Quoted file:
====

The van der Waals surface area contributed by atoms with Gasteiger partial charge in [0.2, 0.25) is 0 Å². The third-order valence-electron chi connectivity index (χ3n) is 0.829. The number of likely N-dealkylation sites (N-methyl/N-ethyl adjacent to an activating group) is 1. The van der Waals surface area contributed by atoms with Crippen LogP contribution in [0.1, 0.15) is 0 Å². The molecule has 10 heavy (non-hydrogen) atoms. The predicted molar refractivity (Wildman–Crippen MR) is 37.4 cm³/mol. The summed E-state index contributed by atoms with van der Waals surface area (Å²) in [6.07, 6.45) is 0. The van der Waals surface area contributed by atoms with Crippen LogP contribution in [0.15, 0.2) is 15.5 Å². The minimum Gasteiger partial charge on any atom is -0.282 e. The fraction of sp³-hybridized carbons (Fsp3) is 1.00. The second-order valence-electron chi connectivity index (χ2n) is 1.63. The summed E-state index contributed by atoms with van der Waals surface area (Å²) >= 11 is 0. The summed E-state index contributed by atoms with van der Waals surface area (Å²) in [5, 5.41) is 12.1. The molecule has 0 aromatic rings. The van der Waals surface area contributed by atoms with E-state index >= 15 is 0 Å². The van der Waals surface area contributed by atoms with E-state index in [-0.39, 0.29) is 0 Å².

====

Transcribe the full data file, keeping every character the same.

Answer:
The van der Waals surface area contributed by atoms with Gasteiger partial charge in [0.2, 0.25) is 0 Å². The third-order valence-electron chi connectivity index (χ3n) is 0.829. The number of likely N-dealkylation sites (N-methyl/N-ethyl adjacent to an activating group) is 1. The van der Waals surface area contributed by atoms with Crippen LogP contribution in [0.1, 0.15) is 0 Å². The molecule has 10 heavy (non-hydrogen) atoms. The predicted molar refractivity (Wildman–Crippen MR) is 37.4 cm³/mol. The summed E-state index contributed by atoms with van der Waals surface area (Å²) in [6.07, 6.45) is 0. The van der Waals surface area contributed by atoms with Crippen LogP contribution in [0.15, 0.2) is 15.5 Å². The minimum Gasteiger partial charge on any atom is -0.282 e. The fraction of sp³-hybridized carbons (Fsp3) is 1.00. The second-order valence-electron chi connectivity index (χ2n) is 1.63. The summed E-state index contributed by atoms with van der Waals surface area (Å²) >= 11 is 0. The summed E-state index contributed by atoms with van der Waals surface area (Å²) in [5, 5.41) is 12.1. The molecule has 0 aromatic rings. The van der Waals surface area contributed by atoms with E-state index >= 15 is 0 Å². The van der Waals surface area contributed by atoms with E-state index in [-0.39, 0.29) is 0 Å².